OSPF Filtering with Administrative Distance

In today’s post, we will discuss another OSPF filtering technique: Filtering with Administrative Distance.

Before start digging into how to apply this type of filtering let’s recall how Cisco routers pick the best path:

Prefix length:

Routers always use this method first; it compares the destination network with the available prefixes in the routing table before forward packets.  Longest prefixes are always preferred.  In case, there is more than one possible route with the same prefix-length then the router picks the one with lower Administrative Distance.

Administrative Distance:

The administrative distance (AD) is the given level of “trust” of the route source.  If the router learns a route from more than one routing protocol, then the AD is compared between them.  The prefix with lower administrative distance is preferred.  In case, there is more than one possible route with the same prefix-length and the same administrative distance, then the router picks the one with lowest Metric.   If the administrative distance is 255, then the router simply don’t trust the route, therefore, is not installed in the routing table.     Here you can find more information about AD.

Metric:

The metric is the calculated value for a given prefix to reach a destination.  Each routing protocol uses different ways to calculate their metric.   In a case where prefix-length, administrative distance, and metric are the same, then routers end up doing load balancing.

OSPF uses three different administrative distances: intra-area, inter-area and external routes.  However, the default value for all of them is 110.   In a future post, we will discuss how modifying each one for traffic-engineering purposes.    In today’s post, we will focus in filtering using the distance command.

For filtering purposes, the administrative distance can be modified in per-prefix or per-neighbor basis in OSPF.

There is some confusion about how this command must be used in OSPF for filtering purposes, in the documentation the command is listed as follows:

distance weight ip-address wildcard-mask {access-list name}

The confusion lies in the ip-address/wildcard-mask in the command.  Therefore, let me clarify the command with my own definition of the parameters:

distance 255 {Neighbor-RID 0.0.0.0} {access-list} OSPF process command.

Ok, when filtering in OSPF the weight must be set to 255, this will make the desired prefix or set of prefixes untrustworthy.  Therefore, the prefix or prefixes won’t be installed in the routing table.  Also, note I have changed the ip-address and wildcard mask for {neighbor-RID 0.0.0.0}, here is where the confusion lies.   It is believed that the prefix to be filtered is entered here; however is the Router-ID of the neighbor advertising the prefix but it is defined as if it were a host in an access-list (I don’t know why this hasn’t been changed yet.).  Finally, the access-list is used to define the prefix or set of prefixes to be filtered.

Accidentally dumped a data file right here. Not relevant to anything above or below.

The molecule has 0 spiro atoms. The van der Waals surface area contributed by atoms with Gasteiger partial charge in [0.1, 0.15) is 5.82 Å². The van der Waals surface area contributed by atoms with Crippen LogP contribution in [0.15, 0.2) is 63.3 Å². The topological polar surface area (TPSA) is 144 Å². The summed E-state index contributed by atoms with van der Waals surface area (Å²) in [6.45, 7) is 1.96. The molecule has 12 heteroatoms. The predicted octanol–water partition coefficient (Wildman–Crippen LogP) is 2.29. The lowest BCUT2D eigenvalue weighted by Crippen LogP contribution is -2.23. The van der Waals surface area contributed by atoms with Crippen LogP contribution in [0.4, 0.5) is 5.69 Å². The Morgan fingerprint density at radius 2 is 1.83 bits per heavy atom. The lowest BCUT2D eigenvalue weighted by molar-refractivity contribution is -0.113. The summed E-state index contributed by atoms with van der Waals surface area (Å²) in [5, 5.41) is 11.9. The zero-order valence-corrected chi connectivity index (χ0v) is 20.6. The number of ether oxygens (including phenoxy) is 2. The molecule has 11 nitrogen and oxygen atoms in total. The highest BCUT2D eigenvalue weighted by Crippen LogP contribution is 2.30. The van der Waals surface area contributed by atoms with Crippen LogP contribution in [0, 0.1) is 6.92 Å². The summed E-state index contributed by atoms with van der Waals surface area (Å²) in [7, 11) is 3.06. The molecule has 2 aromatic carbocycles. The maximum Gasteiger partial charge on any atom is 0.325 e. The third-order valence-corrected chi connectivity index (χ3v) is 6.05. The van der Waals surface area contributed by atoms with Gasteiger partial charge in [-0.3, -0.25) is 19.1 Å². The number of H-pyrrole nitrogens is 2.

Let’s use the same topology used in the previous post for the examples:

OSPF-FILTERING-3-01

Here you can download the diagram and configuration files: OSPF-Filtering – Part III

Ok, let’s do some filtering.

Goal 1:

Configure OSPF filtering on R3, in such way the ip address 4.4.4.4/32 does not show in its routing table.  Do not use distribute-lists for this goal.

Let’s start by taking a look to the route to be filtered from R3’s perspective:

OSPF-FILTERING-4-01

As seen in the above output, the route 4.4.4.4/32 is an OSPF intra-area route and it is being advertised with the default OSPF distance (110) and a metric of 21.   The next-hop to reach the route is 192.168.123.2, from 0.0.0.4 which is the Router-ID of R4 via the interface Ethernet0/0.

At the moment, we have all the required ingredients to create the filter, so let’s do it.

In R3:

!
access-list 34 permit 4.4.4.4
!
router ospf 1
distance 255 0.0.0.4 0.0.0.0 34
exit
!

Now, let’s take a look at the routing table in R3:

OSPF-FILTERING-4-02

As can be seen, the route is no longer in the Global RIB.

Now, let’s see what OSPF have to say about the route:

OSPF-FILTERING-4-03

The Type-1 LSA is still present in the link-state database (LSDB).   What about the OSPF RIB?

OSPF-FILTERING-4-04

As shown above, the route is present in the OSPF RIB but without the “greater than” sign.  This means the route wasn’t installed in the Global RIB.

Worth mentioning that modifying the administrative distance affects only the routing table.  It does not change the OSPF LSDB.   Therefore, it may cause a traffic black hole, a routing loop or another undesired behavior.   Use it carefully.

It is time to close this post.  In the next one, we will discuss OSPF LSA Database Filtering.

Thank you for visiting.

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